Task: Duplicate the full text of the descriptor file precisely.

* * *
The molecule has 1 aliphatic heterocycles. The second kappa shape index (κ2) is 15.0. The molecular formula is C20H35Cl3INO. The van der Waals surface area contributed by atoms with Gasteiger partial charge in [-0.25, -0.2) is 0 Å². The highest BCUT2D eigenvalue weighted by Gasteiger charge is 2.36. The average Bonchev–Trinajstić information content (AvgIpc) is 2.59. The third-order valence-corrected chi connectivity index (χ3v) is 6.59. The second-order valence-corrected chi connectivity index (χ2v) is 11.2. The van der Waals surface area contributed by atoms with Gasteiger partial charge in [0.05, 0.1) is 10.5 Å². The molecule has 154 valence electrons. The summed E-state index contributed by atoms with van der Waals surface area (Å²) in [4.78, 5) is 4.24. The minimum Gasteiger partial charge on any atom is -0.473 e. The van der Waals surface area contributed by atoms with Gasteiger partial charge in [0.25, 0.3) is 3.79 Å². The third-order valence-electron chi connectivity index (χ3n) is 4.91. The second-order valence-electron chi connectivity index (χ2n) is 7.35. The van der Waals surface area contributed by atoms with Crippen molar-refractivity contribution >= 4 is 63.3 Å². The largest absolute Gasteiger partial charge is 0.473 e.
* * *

The molecule has 1 aliphatic heterocycles. The second kappa shape index (κ2) is 15.0. The molecular formula is C20H35Cl3INO. The van der Waals surface area contributed by atoms with Gasteiger partial charge in [-0.25, -0.2) is 0 Å². The highest BCUT2D eigenvalue weighted by Gasteiger charge is 2.36. The average Bonchev–Trinajstić information content (AvgIpc) is 2.59. The third-order valence-corrected chi connectivity index (χ3v) is 6.59. The second-order valence-corrected chi connectivity index (χ2v) is 11.2. The van der Waals surface area contributed by atoms with Gasteiger partial charge in [0.05, 0.1) is 10.5 Å². The molecule has 154 valence electrons. The summed E-state index contributed by atoms with van der Waals surface area (Å²) in [4.78, 5) is 4.24. The minimum Gasteiger partial charge on any atom is -0.473 e. The van der Waals surface area contributed by atoms with Gasteiger partial charge in [0.25, 0.3) is 3.79 Å². The third-order valence-electron chi connectivity index (χ3n) is 4.91. The second-order valence-electron chi connectivity index (χ2n) is 7.35. The van der Waals surface area contributed by atoms with Crippen molar-refractivity contribution >= 4 is 63.3 Å². The largest absolute Gasteiger partial charge is 0.473 e.